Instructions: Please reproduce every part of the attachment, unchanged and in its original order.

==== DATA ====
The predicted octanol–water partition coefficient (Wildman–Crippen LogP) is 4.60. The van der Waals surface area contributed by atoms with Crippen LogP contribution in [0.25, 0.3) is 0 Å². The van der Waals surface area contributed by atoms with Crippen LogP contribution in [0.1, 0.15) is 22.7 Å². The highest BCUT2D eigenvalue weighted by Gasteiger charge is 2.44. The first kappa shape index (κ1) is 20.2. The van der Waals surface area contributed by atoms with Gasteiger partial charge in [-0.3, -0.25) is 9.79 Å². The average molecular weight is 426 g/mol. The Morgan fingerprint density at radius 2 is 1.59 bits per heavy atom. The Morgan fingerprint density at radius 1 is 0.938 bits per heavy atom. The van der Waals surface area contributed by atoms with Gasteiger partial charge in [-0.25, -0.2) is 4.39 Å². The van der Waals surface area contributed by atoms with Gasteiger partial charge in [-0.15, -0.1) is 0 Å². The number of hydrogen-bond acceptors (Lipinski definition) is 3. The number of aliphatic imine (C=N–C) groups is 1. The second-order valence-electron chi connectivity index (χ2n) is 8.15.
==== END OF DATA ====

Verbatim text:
The predicted octanol–water partition coefficient (Wildman–Crippen LogP) is 4.60. The van der Waals surface area contributed by atoms with Crippen LogP contribution in [0.25, 0.3) is 0 Å². The van der Waals surface area contributed by atoms with Crippen LogP contribution in [0.1, 0.15) is 22.7 Å². The highest BCUT2D eigenvalue weighted by Gasteiger charge is 2.44. The first kappa shape index (κ1) is 20.2. The van der Waals surface area contributed by atoms with Gasteiger partial charge in [-0.3, -0.25) is 9.79 Å². The average molecular weight is 426 g/mol. The Morgan fingerprint density at radius 2 is 1.59 bits per heavy atom. The Morgan fingerprint density at radius 1 is 0.938 bits per heavy atom. The van der Waals surface area contributed by atoms with Gasteiger partial charge in [-0.25, -0.2) is 4.39 Å². The van der Waals surface area contributed by atoms with Gasteiger partial charge in [-0.15, -0.1) is 0 Å². The number of hydrogen-bond acceptors (Lipinski definition) is 3. The number of aliphatic imine (C=N–C) groups is 1. The second-order valence-electron chi connectivity index (χ2n) is 8.15.